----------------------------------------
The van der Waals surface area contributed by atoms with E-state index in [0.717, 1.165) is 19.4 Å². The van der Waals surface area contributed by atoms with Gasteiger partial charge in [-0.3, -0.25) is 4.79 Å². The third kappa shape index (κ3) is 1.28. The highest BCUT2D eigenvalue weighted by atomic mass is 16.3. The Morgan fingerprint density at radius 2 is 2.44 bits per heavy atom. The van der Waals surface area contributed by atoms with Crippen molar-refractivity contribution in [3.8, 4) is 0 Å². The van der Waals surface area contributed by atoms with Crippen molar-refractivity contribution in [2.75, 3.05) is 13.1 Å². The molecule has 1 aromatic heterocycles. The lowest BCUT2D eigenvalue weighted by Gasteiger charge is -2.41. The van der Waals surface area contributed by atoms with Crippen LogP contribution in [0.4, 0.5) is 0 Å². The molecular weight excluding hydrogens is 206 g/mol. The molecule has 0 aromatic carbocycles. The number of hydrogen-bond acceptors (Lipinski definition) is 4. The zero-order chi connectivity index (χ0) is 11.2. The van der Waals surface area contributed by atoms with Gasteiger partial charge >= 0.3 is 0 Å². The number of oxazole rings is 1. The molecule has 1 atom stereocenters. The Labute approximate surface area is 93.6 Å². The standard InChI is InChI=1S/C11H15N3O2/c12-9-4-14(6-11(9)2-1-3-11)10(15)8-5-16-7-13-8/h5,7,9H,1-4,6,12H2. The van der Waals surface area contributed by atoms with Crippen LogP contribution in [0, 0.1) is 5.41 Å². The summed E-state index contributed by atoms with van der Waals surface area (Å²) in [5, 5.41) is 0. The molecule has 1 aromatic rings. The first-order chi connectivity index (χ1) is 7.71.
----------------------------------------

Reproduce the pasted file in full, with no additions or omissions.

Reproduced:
The van der Waals surface area contributed by atoms with E-state index in [0.717, 1.165) is 19.4 Å². The van der Waals surface area contributed by atoms with Gasteiger partial charge in [-0.3, -0.25) is 4.79 Å². The third kappa shape index (κ3) is 1.28. The highest BCUT2D eigenvalue weighted by atomic mass is 16.3. The Morgan fingerprint density at radius 2 is 2.44 bits per heavy atom. The van der Waals surface area contributed by atoms with Crippen molar-refractivity contribution in [3.8, 4) is 0 Å². The van der Waals surface area contributed by atoms with Crippen molar-refractivity contribution in [2.75, 3.05) is 13.1 Å². The molecule has 1 aromatic heterocycles. The lowest BCUT2D eigenvalue weighted by Gasteiger charge is -2.41. The van der Waals surface area contributed by atoms with Crippen LogP contribution in [0.4, 0.5) is 0 Å². The molecular weight excluding hydrogens is 206 g/mol. The molecule has 0 aromatic carbocycles. The number of hydrogen-bond acceptors (Lipinski definition) is 4. The zero-order chi connectivity index (χ0) is 11.2. The van der Waals surface area contributed by atoms with Gasteiger partial charge >= 0.3 is 0 Å². The number of oxazole rings is 1. The molecule has 1 atom stereocenters. The Labute approximate surface area is 93.6 Å². The standard InChI is InChI=1S/C11H15N3O2/c12-9-4-14(6-11(9)2-1-3-11)10(15)8-5-16-7-13-8/h5,7,9H,1-4,6,12H2. The van der Waals surface area contributed by atoms with Crippen LogP contribution in [0, 0.1) is 5.41 Å². The summed E-state index contributed by atoms with van der Waals surface area (Å²) in [5, 5.41) is 0. The molecule has 1 aromatic rings. The first-order chi connectivity index (χ1) is 7.71.